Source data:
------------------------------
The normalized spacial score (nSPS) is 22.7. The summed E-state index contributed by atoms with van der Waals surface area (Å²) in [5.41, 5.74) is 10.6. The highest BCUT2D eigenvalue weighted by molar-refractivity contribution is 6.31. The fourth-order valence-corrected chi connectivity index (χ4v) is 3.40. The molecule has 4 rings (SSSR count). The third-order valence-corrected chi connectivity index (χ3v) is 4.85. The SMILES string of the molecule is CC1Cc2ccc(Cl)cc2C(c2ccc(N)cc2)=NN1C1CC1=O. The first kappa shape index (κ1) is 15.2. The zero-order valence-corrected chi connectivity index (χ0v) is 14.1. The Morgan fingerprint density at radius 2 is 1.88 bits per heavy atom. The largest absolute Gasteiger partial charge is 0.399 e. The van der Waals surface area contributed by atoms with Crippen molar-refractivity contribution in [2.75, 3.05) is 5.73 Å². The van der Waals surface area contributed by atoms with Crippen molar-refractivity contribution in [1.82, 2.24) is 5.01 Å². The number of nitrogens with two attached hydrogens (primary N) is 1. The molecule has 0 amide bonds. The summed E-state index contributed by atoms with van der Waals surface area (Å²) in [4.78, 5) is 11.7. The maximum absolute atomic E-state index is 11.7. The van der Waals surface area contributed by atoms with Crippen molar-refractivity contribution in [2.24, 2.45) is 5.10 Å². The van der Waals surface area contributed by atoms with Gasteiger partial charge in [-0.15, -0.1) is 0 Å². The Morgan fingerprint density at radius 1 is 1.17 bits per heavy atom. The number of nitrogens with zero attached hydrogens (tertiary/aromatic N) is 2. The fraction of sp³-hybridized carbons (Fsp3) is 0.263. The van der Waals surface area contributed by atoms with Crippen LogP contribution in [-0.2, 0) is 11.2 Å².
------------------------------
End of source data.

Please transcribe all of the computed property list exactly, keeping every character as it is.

The normalized spacial score (nSPS) is 22.7. The summed E-state index contributed by atoms with van der Waals surface area (Å²) in [5.41, 5.74) is 10.6. The highest BCUT2D eigenvalue weighted by molar-refractivity contribution is 6.31. The fourth-order valence-corrected chi connectivity index (χ4v) is 3.40. The molecule has 4 rings (SSSR count). The third-order valence-corrected chi connectivity index (χ3v) is 4.85. The SMILES string of the molecule is CC1Cc2ccc(Cl)cc2C(c2ccc(N)cc2)=NN1C1CC1=O. The first kappa shape index (κ1) is 15.2. The zero-order valence-corrected chi connectivity index (χ0v) is 14.1. The Morgan fingerprint density at radius 2 is 1.88 bits per heavy atom. The largest absolute Gasteiger partial charge is 0.399 e. The van der Waals surface area contributed by atoms with Crippen molar-refractivity contribution in [2.75, 3.05) is 5.73 Å². The van der Waals surface area contributed by atoms with Crippen molar-refractivity contribution in [1.82, 2.24) is 5.01 Å². The number of nitrogens with two attached hydrogens (primary N) is 1. The molecule has 0 amide bonds. The summed E-state index contributed by atoms with van der Waals surface area (Å²) in [4.78, 5) is 11.7. The maximum absolute atomic E-state index is 11.7. The van der Waals surface area contributed by atoms with Crippen molar-refractivity contribution in [2.24, 2.45) is 5.10 Å². The van der Waals surface area contributed by atoms with Gasteiger partial charge in [-0.15, -0.1) is 0 Å². The Morgan fingerprint density at radius 1 is 1.17 bits per heavy atom. The number of nitrogens with zero attached hydrogens (tertiary/aromatic N) is 2. The fraction of sp³-hybridized carbons (Fsp3) is 0.263. The van der Waals surface area contributed by atoms with Crippen LogP contribution in [-0.2, 0) is 11.2 Å².